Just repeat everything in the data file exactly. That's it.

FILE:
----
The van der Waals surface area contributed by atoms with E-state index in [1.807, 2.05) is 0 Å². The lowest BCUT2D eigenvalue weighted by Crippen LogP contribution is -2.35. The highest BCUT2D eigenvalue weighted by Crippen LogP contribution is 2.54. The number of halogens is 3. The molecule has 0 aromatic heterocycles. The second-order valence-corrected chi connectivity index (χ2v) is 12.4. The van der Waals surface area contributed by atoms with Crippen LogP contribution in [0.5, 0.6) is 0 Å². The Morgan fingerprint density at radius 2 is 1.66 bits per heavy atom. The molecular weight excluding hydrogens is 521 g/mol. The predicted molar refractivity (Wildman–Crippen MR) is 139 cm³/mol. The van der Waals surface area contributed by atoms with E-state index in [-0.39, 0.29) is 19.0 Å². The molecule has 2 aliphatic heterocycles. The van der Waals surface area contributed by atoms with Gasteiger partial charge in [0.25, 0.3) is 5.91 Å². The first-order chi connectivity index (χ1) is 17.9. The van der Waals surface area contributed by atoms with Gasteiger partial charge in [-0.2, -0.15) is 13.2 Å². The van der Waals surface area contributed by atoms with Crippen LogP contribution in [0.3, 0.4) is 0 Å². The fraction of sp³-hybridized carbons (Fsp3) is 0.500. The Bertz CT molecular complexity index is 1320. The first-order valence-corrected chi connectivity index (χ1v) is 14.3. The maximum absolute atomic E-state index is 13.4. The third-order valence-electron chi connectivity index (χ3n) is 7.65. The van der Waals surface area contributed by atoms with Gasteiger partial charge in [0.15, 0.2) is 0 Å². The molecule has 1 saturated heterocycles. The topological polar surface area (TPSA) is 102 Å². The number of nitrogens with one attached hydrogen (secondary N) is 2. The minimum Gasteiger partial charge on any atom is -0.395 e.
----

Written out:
The van der Waals surface area contributed by atoms with E-state index in [1.807, 2.05) is 0 Å². The lowest BCUT2D eigenvalue weighted by Crippen LogP contribution is -2.35. The highest BCUT2D eigenvalue weighted by Crippen LogP contribution is 2.54. The number of halogens is 3. The molecule has 0 aromatic heterocycles. The second-order valence-corrected chi connectivity index (χ2v) is 12.4. The van der Waals surface area contributed by atoms with Crippen LogP contribution in [0.5, 0.6) is 0 Å². The Morgan fingerprint density at radius 2 is 1.66 bits per heavy atom. The molecular weight excluding hydrogens is 521 g/mol. The predicted molar refractivity (Wildman–Crippen MR) is 139 cm³/mol. The van der Waals surface area contributed by atoms with E-state index in [-0.39, 0.29) is 19.0 Å². The molecule has 2 aliphatic heterocycles. The van der Waals surface area contributed by atoms with Gasteiger partial charge in [0.25, 0.3) is 5.91 Å². The first-order chi connectivity index (χ1) is 17.9. The van der Waals surface area contributed by atoms with Gasteiger partial charge in [-0.2, -0.15) is 13.2 Å². The van der Waals surface area contributed by atoms with Crippen LogP contribution in [0.3, 0.4) is 0 Å². The fraction of sp³-hybridized carbons (Fsp3) is 0.500. The Bertz CT molecular complexity index is 1320. The first-order valence-corrected chi connectivity index (χ1v) is 14.3. The maximum absolute atomic E-state index is 13.4. The third-order valence-electron chi connectivity index (χ3n) is 7.65. The van der Waals surface area contributed by atoms with Gasteiger partial charge in [0.15, 0.2) is 0 Å². The molecule has 1 saturated heterocycles. The topological polar surface area (TPSA) is 102 Å². The number of nitrogens with one attached hydrogen (secondary N) is 2. The minimum Gasteiger partial charge on any atom is -0.395 e.